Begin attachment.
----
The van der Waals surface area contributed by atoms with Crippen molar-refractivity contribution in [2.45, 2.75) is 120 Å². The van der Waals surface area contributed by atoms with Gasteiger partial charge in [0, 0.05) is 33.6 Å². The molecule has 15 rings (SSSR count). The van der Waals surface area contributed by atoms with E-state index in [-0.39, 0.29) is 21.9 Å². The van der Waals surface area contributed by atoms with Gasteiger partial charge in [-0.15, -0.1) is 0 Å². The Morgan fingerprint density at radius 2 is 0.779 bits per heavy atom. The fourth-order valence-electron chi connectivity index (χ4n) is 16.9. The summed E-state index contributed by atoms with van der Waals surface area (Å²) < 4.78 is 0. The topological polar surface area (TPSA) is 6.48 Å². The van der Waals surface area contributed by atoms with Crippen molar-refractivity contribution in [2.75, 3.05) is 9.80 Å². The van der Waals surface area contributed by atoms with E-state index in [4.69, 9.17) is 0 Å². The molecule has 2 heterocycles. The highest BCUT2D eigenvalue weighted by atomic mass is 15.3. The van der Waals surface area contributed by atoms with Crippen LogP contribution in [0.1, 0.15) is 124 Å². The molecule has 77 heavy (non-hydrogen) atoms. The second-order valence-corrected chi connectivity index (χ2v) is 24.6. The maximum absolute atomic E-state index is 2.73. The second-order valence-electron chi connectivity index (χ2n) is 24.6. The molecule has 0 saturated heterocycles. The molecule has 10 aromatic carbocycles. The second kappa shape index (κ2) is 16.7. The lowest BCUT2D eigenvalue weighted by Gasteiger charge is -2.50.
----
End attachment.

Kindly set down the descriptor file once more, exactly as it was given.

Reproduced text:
The van der Waals surface area contributed by atoms with Crippen molar-refractivity contribution in [2.45, 2.75) is 120 Å². The van der Waals surface area contributed by atoms with Gasteiger partial charge in [0, 0.05) is 33.6 Å². The molecule has 15 rings (SSSR count). The van der Waals surface area contributed by atoms with E-state index in [-0.39, 0.29) is 21.9 Å². The van der Waals surface area contributed by atoms with Gasteiger partial charge in [-0.15, -0.1) is 0 Å². The Morgan fingerprint density at radius 2 is 0.779 bits per heavy atom. The fourth-order valence-electron chi connectivity index (χ4n) is 16.9. The summed E-state index contributed by atoms with van der Waals surface area (Å²) < 4.78 is 0. The topological polar surface area (TPSA) is 6.48 Å². The van der Waals surface area contributed by atoms with Crippen molar-refractivity contribution in [2.75, 3.05) is 9.80 Å². The van der Waals surface area contributed by atoms with E-state index in [4.69, 9.17) is 0 Å². The molecule has 2 heterocycles. The highest BCUT2D eigenvalue weighted by atomic mass is 15.3. The van der Waals surface area contributed by atoms with Crippen LogP contribution in [0.1, 0.15) is 124 Å². The molecule has 77 heavy (non-hydrogen) atoms. The second-order valence-corrected chi connectivity index (χ2v) is 24.6. The maximum absolute atomic E-state index is 2.73. The second-order valence-electron chi connectivity index (χ2n) is 24.6. The molecule has 0 saturated heterocycles. The molecule has 10 aromatic carbocycles. The second kappa shape index (κ2) is 16.7. The lowest BCUT2D eigenvalue weighted by Gasteiger charge is -2.50.